Association of Opioid Agonist Treatment With Mortality or Rehospitalization Following Injection Drug Use-Associated Bacterial and Fungal Infections: Linkage Cohort Study

Author: Thomas Brothers Dan Lewer Nicola Jones Samantha Colledge-Frisby Duncan Webster Michael Farrell Matthew Hickman Andrew Hayward Louisa Degenhardt Dan Lewer Louisa

Theme: Clinical Research Year: 2022


Among people with opioid use disorder following hospital discharge with injectingrelated bacterial or fungal infections, we assessed whether outpatient use of opioid agonist
treatment (OAT; i.e. methadone or buprenorphine) was associated with decreased risk of death or
infection-related rehospitalization.


We analyzed data from the Opioid Agonist Treatment Safety (OATS) Study, a populationbased, retrospective linkage cohort including all people in New South Wales, Australia, who accessed
OAT between 1 July 2001 and 28 June 2018. We included participants who survived a hospitalization
with injecting-related bacterial or fungal infections (i.e., skin and soft-tissue infection,
sepsis/bacteraemia, endocarditis, osteomyelitis, septic arthritis, or epidural/brain abscess).
Outcomes were all-cause death and rehospitalization for injecting-related infection. We used
separate Cox proportional hazards models to assess associations between each outcome and OAT
exposure, classified as time-varying by days on or off treatment. Covariates included participant
demographics, comorbidities, prior substance-use related hospitalizations and incarceration, and
index hospitalization characteristics.


The study included 8,943 participants (mean age 39 ± 11 years; 34% women). The most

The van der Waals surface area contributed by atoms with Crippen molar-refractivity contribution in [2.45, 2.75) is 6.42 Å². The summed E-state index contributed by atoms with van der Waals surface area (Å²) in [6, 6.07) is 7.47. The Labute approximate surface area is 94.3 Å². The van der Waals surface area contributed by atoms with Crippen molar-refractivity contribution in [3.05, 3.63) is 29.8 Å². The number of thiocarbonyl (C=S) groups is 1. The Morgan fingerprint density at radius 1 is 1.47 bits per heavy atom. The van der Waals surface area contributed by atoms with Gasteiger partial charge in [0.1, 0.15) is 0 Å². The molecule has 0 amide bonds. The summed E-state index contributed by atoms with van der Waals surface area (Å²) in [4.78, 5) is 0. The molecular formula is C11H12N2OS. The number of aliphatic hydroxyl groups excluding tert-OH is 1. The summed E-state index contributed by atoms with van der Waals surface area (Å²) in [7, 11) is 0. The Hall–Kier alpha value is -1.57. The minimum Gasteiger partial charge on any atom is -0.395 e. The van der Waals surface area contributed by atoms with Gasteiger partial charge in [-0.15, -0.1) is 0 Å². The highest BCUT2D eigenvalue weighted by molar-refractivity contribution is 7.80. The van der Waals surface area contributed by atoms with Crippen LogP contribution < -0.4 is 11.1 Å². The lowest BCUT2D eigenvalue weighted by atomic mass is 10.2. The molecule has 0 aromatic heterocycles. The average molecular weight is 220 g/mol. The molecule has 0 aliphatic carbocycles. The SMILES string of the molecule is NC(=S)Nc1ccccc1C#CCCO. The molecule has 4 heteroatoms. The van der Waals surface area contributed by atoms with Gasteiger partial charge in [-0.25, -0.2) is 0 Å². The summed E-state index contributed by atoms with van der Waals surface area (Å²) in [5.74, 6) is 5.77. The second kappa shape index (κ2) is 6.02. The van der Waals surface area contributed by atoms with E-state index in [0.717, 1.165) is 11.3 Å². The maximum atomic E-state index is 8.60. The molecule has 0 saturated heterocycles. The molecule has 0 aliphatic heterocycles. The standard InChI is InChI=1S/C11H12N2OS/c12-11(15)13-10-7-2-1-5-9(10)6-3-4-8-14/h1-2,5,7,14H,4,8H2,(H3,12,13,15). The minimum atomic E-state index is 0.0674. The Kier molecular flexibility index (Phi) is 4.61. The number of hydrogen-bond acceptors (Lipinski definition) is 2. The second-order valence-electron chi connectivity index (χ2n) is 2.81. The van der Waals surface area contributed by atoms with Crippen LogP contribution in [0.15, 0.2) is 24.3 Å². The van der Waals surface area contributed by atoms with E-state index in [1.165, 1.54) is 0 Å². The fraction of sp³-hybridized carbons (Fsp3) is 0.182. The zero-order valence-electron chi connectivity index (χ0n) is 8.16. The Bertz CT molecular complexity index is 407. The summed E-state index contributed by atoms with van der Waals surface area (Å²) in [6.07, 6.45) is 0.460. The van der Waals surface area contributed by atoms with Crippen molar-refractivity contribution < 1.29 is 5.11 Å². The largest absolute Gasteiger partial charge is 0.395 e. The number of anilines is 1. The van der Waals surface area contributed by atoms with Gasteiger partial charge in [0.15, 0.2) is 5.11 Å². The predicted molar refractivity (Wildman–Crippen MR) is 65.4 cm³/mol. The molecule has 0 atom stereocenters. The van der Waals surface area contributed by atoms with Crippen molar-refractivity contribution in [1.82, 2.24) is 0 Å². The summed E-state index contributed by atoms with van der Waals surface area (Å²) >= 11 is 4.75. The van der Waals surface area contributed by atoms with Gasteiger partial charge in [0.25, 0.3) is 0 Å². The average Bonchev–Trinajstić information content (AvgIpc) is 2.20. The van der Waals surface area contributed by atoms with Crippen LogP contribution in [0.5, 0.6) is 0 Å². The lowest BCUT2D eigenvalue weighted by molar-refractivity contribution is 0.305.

common infections during participants’ index hospitalizations were skin and soft-tissue (7,021; 79%),
sepsis/bacteraemia (1,207; 14%), and endocarditis (431; 5%). Prevalence of OAT exposure was 48%
on day 1, and participants had median 2 [IQR 0-5] switches on or off treatment during follow-up.
Over median 6.56 years follow-up, 1,481 (17%) participants died and 3,653 (41%) were
rehospitalized for injecting-related infections. OAT was associated with lower hazard of death
(adjusted Hazard Ratio [aHR] 0.63, 95% confidence interval [CI] 0.57 – 0.70) and of rehospitalization
(aHR 0.89, 95% CI 0.84 – 0.96).


Following hospitalizations with injecting-related bacterial and fungal infections, OAT is
associated with reduced risk of death and recurrent infections among people with opioid use
disorder. OAT should be offered and facilitated as part of a multi-component treatment strategy for
injecting-related infections.

Disclosure of Interest Statement:

In the past 3 years, LD and MF have received untied educational
grant funding from Indivior and Seqirus.
The conference collaborators recognise the considerable contribution that industry partners make to
professional and research activities. We also recognise the need for transparency of disclosure of
potential conflicts of interest by acknowledging these relationships in publications and presentations.

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